Intuitive eating for the preschool set

One of the things I still haven’t figured out is how to teach this concept of intuitive eating to my children (especially since I only have a tenuous grasp on it myself). Already my kids are bombarded — from school, from PBS Kids, all over the place — with this dichotomy of “good food” and “bad food.” This seems wrong to me, for them to be taught to make moral judgments about food in their preschool classrooms; but on the other hand, their teachers are right, that candy bar isn’t good for their teeth.

But putting intuitive eating into kid-terms for children who are already programmed to think of food as either good or bad is eluding me. For that matter, I’m still trying to defeat my own knee-jerk reaction to classify food as such: broccoli good, pasta bad. But my goal for my kids is for food to be just not that big a deal, and that’s going to mean a rejection, to an extent, of the things they’re being taught about food outside the home — and in the home, a more intense focus on modeling healthy attitudes toward food.

This post on the blog Spilt Milk provides a good framework for shifting my kids’ beliefs about food, although her daughter hasn’t already been taught the conflicting messages about food that my kids have learned. I’m having trouble finding much about this topic of shaping kids’ attitudes about food from a HAES perspective, though.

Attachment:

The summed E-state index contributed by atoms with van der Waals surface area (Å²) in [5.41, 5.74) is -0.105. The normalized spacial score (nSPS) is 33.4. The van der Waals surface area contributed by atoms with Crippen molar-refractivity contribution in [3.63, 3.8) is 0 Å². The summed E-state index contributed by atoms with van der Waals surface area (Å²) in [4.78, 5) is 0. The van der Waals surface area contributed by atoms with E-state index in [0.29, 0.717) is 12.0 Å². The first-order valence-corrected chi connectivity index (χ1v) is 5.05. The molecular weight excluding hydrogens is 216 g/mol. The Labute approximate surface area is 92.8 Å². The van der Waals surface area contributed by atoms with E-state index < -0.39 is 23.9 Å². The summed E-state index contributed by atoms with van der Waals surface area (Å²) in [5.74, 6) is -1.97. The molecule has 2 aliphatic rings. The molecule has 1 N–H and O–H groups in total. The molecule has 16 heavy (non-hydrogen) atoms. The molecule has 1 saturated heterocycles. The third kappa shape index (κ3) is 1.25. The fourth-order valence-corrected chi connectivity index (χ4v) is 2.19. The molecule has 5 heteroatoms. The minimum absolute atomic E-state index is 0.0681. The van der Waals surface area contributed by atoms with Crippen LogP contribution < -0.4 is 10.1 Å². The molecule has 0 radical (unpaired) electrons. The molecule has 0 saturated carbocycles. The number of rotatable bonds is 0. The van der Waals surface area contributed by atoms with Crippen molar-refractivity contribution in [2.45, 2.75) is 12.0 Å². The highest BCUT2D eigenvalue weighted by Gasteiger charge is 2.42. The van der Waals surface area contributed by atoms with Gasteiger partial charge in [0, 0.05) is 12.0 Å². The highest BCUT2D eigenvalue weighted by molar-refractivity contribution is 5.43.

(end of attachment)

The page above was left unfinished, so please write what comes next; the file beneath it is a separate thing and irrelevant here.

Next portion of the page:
What do you think? What do you teach your kids (or what would you teach your kids, if you had them) about food? Or, have you found others writing about this topic that I’ve missed?


3 thoughts on “Intuitive eating for the preschool set

  1. Hi, thanks for the link 🙂

    I think this is a really important topic. And it can be very hard (as I am starting to find, as we encounter issues at daycare etc.) for parents to ‘enforce’ their style of food rules when it conflicts with the dominant ideas we get handed down from diet culture.

    Ellyn Satter is invaluable!

    What I’m finding is that not many prominent bloggers who write about fat and HAES have children (or write explicity about parenting) so it can be hard to find support for those types of conversations.

    With my daughter, who’s a little older now, I try to use questioning to get her to make food decisions rather than having to make them for her. I say things like ‘Do you think your tummy will feel too full later if you eat all of that?’ rather than ‘Oh my god that’s your fourth chocolate biscuit!!’
    Instead of saying ‘stop snacking!’ I’ll ask her, ‘Do you feel hungry in your tummy or do you just feel like something to eat for another reason?’ And I don’t refuse her food even if she answers the latter: it’s not about policing but encouraging her to acknowledge what she’s really feeling.
    And I encourage her to follow her body’s cues instead of what she ‘should’ be eating. ‘What do you feel like, fruit, or a piece of cake?’
    At this stage that’s about it, but as she gets older I want to talk to her more about how different foods might make us feel different things, some give more energy etc., and she should think about what her body wants and how she’s feeling as she eats. But you are right, this needs to be balanced with the idea that food and eating is just a thing, just normal, nothing to obsess over!

Comments are closed.